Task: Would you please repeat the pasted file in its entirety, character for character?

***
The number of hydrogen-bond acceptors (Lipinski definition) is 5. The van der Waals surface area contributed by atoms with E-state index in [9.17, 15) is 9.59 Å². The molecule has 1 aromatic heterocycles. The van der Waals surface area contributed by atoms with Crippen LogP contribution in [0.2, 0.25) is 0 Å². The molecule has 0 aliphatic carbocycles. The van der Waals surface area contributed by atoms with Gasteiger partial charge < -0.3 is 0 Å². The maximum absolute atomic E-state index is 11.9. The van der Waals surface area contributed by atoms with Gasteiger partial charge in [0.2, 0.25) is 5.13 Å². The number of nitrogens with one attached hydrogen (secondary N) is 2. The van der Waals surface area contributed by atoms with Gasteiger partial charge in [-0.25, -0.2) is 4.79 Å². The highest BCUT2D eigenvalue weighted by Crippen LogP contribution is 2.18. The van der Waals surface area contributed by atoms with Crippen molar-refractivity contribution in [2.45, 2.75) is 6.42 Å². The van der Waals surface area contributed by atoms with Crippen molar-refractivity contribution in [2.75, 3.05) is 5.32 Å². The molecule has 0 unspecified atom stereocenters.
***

The number of hydrogen-bond acceptors (Lipinski definition) is 5. The van der Waals surface area contributed by atoms with E-state index in [9.17, 15) is 9.59 Å². The molecule has 1 aromatic heterocycles. The van der Waals surface area contributed by atoms with Crippen LogP contribution in [0.2, 0.25) is 0 Å². The molecule has 0 aliphatic carbocycles. The van der Waals surface area contributed by atoms with Gasteiger partial charge < -0.3 is 0 Å². The maximum absolute atomic E-state index is 11.9. The van der Waals surface area contributed by atoms with Gasteiger partial charge in [0.2, 0.25) is 5.13 Å². The number of nitrogens with one attached hydrogen (secondary N) is 2. The van der Waals surface area contributed by atoms with Gasteiger partial charge in [-0.25, -0.2) is 4.79 Å². The highest BCUT2D eigenvalue weighted by Crippen LogP contribution is 2.18. The van der Waals surface area contributed by atoms with Crippen molar-refractivity contribution in [2.45, 2.75) is 6.42 Å². The van der Waals surface area contributed by atoms with Crippen molar-refractivity contribution in [2.75, 3.05) is 5.32 Å². The molecule has 0 unspecified atom stereocenters.